The HTC Desire Z features an improved version of HTC Sense and online services at It has a proximity sensor, a G-sensor and an ambient light sensor. The Desire Z has HTC's new "Fast Boot" feature, which is a type of sleep/hibernation mode instead of the traditional full power off, letting it power on in less than 5 seconds; a full boot can be accomplished by removing the battery or by restarting the phone from the power menu of Android which is reached by a long press of the power button. After having been shipped originally with Android 2.2.1 (Froyo), OTA updates have now been pushed which upgraded the firmware to Android 2.3.3 (Gingerbread) with the HTC Sense 2.1. Unofficial versions beyond official 2.3.3 are also available, as well as an early port of Sailfish OS.[7]


HTC Desire Z has an aluminium shell and QWERTY keyboard with three programmable keys. The smartphone has an 800 × 480 3.7-inch Super LCD capacitive touchscreen. The HTC Desire Z has a 5-megapixel camera with flash on the rear side.[8] The camera is capable of recording 720p video.[9]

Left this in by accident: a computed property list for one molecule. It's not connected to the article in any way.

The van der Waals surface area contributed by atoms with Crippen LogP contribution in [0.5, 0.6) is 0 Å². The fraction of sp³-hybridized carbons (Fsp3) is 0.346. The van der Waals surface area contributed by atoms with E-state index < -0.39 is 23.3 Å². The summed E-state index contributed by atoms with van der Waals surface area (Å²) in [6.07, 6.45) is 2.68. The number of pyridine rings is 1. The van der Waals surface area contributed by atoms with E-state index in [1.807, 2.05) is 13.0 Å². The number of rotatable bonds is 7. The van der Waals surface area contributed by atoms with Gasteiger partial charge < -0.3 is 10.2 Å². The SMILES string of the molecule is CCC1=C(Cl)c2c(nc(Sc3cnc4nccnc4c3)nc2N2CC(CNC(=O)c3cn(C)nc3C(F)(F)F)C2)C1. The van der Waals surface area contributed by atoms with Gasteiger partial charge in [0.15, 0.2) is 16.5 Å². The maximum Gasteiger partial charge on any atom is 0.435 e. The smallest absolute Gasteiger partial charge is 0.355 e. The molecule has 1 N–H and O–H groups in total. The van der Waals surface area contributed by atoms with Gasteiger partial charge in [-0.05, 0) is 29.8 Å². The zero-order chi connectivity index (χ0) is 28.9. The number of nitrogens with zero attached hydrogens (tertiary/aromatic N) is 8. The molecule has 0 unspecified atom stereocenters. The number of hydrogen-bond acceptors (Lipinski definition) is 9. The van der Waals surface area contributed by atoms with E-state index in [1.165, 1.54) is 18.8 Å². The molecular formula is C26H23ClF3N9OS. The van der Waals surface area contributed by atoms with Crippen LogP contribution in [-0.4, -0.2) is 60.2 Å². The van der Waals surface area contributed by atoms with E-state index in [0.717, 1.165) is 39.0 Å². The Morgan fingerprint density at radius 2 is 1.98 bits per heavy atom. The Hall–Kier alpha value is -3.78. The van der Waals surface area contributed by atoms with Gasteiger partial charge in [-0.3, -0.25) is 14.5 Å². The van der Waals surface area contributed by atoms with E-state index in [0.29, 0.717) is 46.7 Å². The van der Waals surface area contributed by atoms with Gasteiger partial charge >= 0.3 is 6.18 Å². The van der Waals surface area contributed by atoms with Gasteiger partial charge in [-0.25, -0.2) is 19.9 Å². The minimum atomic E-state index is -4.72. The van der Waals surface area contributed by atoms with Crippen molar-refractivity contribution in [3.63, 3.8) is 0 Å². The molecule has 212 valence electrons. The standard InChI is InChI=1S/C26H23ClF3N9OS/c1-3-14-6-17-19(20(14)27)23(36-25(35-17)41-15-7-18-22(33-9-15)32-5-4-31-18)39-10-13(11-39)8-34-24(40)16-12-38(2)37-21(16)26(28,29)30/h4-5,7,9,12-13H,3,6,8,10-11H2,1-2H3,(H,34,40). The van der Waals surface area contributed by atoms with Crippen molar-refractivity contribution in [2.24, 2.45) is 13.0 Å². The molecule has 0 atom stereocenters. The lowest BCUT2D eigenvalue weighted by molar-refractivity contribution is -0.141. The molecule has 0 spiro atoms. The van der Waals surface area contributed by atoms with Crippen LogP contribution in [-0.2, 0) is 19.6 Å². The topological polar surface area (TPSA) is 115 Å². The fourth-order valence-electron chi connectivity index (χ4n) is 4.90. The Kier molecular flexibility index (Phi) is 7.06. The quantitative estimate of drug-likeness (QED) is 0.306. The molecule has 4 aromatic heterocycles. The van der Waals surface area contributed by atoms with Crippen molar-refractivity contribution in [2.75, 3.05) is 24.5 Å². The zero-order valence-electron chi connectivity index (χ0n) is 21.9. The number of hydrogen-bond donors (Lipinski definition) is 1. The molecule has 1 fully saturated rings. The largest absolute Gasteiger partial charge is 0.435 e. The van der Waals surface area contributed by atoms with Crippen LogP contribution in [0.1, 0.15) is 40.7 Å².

The reception for the HTC Desire Z has been mixed with some website reviews praising the keyboard typing and citing similar features to the critically acclaimed HTC Desire while others have had complaints about the hinge in the "Z style" sliding out keyboard and the lack of strong battery life.[citation needed]


T-Mobile USA sold a variant of the Desire Z called the T-Mobile G2, which it discontinued in June 2011.[10] The primary operational difference is that the G2 runs the stock Android interface instead of HTC's customised Sense interface, and that the G2 has 4 GB[11] of internal storage (only 2 GB user accessible, usable equivalent equal to Desire Z)[11] while the Desire Z has 2 GB. The Canadian version of the HTC Desire Z comes with 1.5 GB.[12]

The Scandinavian countries have a modified version of the physical keyboard, where the programmable keys and the right FN key have been replaced by five buttons corresponding to different characters from Scandinavian alphabets.

NAND lock[edit]

As with some previous HTC devices, the G2 has a NAND lock that normally prevents overwriting the operating system unless authorized by the manufacturer. Third parties have overcome this lock and custom operating system builds such as CyanogenMod are available.[13][14]